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  • U.S. Secretary of State Mike Pompeo along with Saudi Minister of State for Foreign Affairs Adel al-Jubeir as he departs from Riyadh, Saudi Arabia Jan. 14, 2019.

    U.S. Secretary of State Mike Pompeo along with Saudi Minister of State for Foreign Affairs Adel al-Jubeir as he departs from Riyadh, Saudi Arabia Jan. 14, 2019. | Photo: Reuters

Published 14 January 2019

Secretary of State Mike Pompeo's visit this week to the Middle East exposed revelations in the U.S. relationship with Saudi Arabia.

U.S. Secretary of State Mike Pompeo this week called for Saudi Arabia to be held accountable for the barbaric murder of Washington-based journalist Jamal Khashoggi, who was killed and allegedly dismembered in the Saudi consulate in Istanbul.

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Pompeo was en route to Doha, Qatar to meet with State Department employees at the U.S. Embassy when he made a series of remarks that seemed to point fingers solely at the Saudi regime, not only for the brutal assassination of Washington Times columnist Khashoggi, but also for how they handled the messy aftermath.

However, according to an article in mid-December by Canadian publication Global News, the Saudi’s dismissed that notion, claiming the U.S. Senate’s allegations “contained blatant interferences” in the kingdom’s internal affairs which undermined its regional and international role.

Furthermore, the article argues that the lack of condemnation from under-fire U.S. President Donald Trump is largely down to the allies’ joint-objective to attack Iran, as well as the two countries’ billion dollar arms deal that sees the U.S. claim to “support the stability of international energy markets and of the kingdom’s leading role in the region.”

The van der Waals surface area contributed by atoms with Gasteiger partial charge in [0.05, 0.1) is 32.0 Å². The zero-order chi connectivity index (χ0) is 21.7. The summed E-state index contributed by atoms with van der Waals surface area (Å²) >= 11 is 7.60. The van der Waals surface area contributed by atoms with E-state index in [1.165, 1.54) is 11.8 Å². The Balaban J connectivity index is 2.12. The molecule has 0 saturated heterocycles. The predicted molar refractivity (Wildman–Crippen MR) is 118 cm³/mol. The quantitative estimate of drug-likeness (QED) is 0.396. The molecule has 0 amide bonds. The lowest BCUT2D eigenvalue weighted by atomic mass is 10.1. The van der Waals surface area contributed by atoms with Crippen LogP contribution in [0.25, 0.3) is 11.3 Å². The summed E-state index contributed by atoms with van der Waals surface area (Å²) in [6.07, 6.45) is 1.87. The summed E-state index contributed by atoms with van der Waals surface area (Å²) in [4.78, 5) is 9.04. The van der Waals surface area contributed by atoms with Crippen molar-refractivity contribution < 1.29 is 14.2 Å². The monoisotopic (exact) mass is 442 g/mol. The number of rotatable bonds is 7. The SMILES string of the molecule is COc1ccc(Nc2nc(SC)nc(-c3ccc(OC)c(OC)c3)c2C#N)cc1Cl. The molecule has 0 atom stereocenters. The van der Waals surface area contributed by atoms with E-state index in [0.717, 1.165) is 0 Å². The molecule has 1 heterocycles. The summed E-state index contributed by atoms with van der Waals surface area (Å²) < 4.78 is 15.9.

According to an October article in Time Magazine, the real reason behind the staunch U.S. support is the trade of weapons-for-cash which will see the U.S. economy rise, and create more jobs, with the article quoting President Trump at the time saying, “I don’t like the concept of stopping an investment of $110 billion into the United States,” with regards to being pressed, at the time, about the whereabouts of Khashoggi. 

The article goes into further detail about the 75-year alliance, which also sees a huge demand for Saudi oil in the U.S.

The relationship between the two has been rocky over the last few months, with the U.S. Senate voting in mid-December to end military support for Saudi Arabia in Yemen, which also caught the ire of Trump. Furthermore, Pompeo admitted upon his arrival in Doha, that the U.S. had “tried but failed” with regards to ending a Saudi Arabia-led blockade of Qatar, according to the New York Times. 

Pompeo is set to meet with Saudi Crown Prince Mohammed bin Salman Monday, hoping to negotiate ways to persuade Qatar to return to their Arab partners, after splitting when being accused by the other states of harboring terrorists. 

The U.S. knows it needs the support of Qatar if it's to go full-tilt in an attack against Iran, in a move that has seen the Trump administration impose numerous sanctions against Iran.

In an article from VOA news in early November, the author argued that the U.S. imposed sanctions on Iran with no knowledge of what they were imposing penalties on. For example, Iranian Foreign Minister Mohammed Javad Zarif tweeted that it was a “desperate psychological ploy” and claimed the U.S. “designated a bank that closed six years prior, and a ship that sank in a widely televised saga.”

Russian Foreign Minister Sergei Lavrov claimed the sanctions on Iran were “not legitimate” and that the U.S.’ “policies of issuing an ultimatum and making unilateral moves are unacceptable these days.”
 

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